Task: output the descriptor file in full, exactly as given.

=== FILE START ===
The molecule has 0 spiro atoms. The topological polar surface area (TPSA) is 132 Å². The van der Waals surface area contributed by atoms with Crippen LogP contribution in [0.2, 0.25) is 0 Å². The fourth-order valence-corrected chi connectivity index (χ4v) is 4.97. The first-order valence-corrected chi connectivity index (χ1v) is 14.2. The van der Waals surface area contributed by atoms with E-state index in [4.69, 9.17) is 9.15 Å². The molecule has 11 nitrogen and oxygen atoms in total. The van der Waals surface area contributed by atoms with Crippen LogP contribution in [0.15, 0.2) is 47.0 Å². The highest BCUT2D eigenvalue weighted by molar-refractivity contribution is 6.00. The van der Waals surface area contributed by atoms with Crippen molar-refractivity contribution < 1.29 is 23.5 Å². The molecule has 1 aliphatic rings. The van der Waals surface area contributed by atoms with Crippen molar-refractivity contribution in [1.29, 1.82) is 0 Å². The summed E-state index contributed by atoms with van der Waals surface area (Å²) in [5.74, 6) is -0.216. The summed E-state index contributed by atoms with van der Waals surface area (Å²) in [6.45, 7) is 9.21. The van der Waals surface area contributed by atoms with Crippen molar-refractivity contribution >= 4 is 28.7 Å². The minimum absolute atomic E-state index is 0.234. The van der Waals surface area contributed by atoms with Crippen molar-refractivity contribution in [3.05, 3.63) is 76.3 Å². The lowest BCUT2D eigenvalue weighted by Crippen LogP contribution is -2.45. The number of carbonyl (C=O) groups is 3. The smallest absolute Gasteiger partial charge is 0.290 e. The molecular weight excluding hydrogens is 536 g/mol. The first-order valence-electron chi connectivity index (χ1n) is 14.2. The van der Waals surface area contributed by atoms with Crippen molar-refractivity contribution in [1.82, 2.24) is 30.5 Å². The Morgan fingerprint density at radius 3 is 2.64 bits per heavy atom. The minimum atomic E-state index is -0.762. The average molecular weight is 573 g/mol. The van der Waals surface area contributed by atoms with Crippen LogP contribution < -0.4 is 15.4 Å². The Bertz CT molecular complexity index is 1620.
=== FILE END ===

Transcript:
The molecule has 0 spiro atoms. The topological polar surface area (TPSA) is 132 Å². The van der Waals surface area contributed by atoms with Crippen LogP contribution in [0.2, 0.25) is 0 Å². The fourth-order valence-corrected chi connectivity index (χ4v) is 4.97. The first-order valence-corrected chi connectivity index (χ1v) is 14.2. The van der Waals surface area contributed by atoms with E-state index in [4.69, 9.17) is 9.15 Å². The molecule has 11 nitrogen and oxygen atoms in total. The van der Waals surface area contributed by atoms with Crippen LogP contribution in [0.15, 0.2) is 47.0 Å². The highest BCUT2D eigenvalue weighted by molar-refractivity contribution is 6.00. The van der Waals surface area contributed by atoms with Crippen molar-refractivity contribution < 1.29 is 23.5 Å². The molecule has 1 aliphatic rings. The van der Waals surface area contributed by atoms with Crippen molar-refractivity contribution in [1.29, 1.82) is 0 Å². The summed E-state index contributed by atoms with van der Waals surface area (Å²) in [5.74, 6) is -0.216. The summed E-state index contributed by atoms with van der Waals surface area (Å²) in [6.45, 7) is 9.21. The van der Waals surface area contributed by atoms with Crippen molar-refractivity contribution >= 4 is 28.7 Å². The minimum absolute atomic E-state index is 0.234. The van der Waals surface area contributed by atoms with Crippen molar-refractivity contribution in [3.05, 3.63) is 76.3 Å². The lowest BCUT2D eigenvalue weighted by Crippen LogP contribution is -2.45. The number of carbonyl (C=O) groups is 3. The smallest absolute Gasteiger partial charge is 0.290 e. The molecular weight excluding hydrogens is 536 g/mol. The first-order valence-electron chi connectivity index (χ1n) is 14.2. The van der Waals surface area contributed by atoms with Crippen molar-refractivity contribution in [1.82, 2.24) is 30.5 Å². The Morgan fingerprint density at radius 3 is 2.64 bits per heavy atom. The minimum atomic E-state index is -0.762. The average molecular weight is 573 g/mol. The van der Waals surface area contributed by atoms with Crippen LogP contribution < -0.4 is 15.4 Å². The Bertz CT molecular complexity index is 1620.